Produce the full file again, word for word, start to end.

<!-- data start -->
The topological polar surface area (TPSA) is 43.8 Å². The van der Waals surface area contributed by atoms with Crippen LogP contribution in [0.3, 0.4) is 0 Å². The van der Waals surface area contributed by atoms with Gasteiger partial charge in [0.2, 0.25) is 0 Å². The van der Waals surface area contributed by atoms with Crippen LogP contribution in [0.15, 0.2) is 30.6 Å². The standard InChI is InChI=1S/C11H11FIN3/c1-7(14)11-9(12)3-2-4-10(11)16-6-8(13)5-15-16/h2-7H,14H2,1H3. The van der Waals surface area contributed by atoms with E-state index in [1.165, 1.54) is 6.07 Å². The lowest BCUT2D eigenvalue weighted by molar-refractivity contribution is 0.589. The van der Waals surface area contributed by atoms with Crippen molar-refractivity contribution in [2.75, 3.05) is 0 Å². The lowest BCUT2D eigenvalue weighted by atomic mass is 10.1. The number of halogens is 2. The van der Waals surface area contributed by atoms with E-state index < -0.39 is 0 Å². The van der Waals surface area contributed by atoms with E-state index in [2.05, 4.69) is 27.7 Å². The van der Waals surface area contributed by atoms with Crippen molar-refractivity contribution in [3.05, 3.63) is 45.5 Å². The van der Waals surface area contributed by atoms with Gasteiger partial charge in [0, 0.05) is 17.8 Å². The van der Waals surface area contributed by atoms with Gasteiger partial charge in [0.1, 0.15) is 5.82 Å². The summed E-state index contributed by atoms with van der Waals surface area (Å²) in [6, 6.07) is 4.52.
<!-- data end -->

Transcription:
The topological polar surface area (TPSA) is 43.8 Å². The van der Waals surface area contributed by atoms with Crippen LogP contribution in [0.3, 0.4) is 0 Å². The van der Waals surface area contributed by atoms with Gasteiger partial charge in [0.2, 0.25) is 0 Å². The van der Waals surface area contributed by atoms with Crippen LogP contribution in [0.15, 0.2) is 30.6 Å². The standard InChI is InChI=1S/C11H11FIN3/c1-7(14)11-9(12)3-2-4-10(11)16-6-8(13)5-15-16/h2-7H,14H2,1H3. The van der Waals surface area contributed by atoms with E-state index in [1.165, 1.54) is 6.07 Å². The lowest BCUT2D eigenvalue weighted by molar-refractivity contribution is 0.589. The van der Waals surface area contributed by atoms with Crippen molar-refractivity contribution in [2.75, 3.05) is 0 Å². The lowest BCUT2D eigenvalue weighted by atomic mass is 10.1. The number of halogens is 2. The van der Waals surface area contributed by atoms with E-state index < -0.39 is 0 Å². The van der Waals surface area contributed by atoms with E-state index in [2.05, 4.69) is 27.7 Å². The van der Waals surface area contributed by atoms with Crippen molar-refractivity contribution in [3.05, 3.63) is 45.5 Å². The van der Waals surface area contributed by atoms with Gasteiger partial charge in [0, 0.05) is 17.8 Å². The van der Waals surface area contributed by atoms with Gasteiger partial charge in [0.1, 0.15) is 5.82 Å². The summed E-state index contributed by atoms with van der Waals surface area (Å²) in [6, 6.07) is 4.52.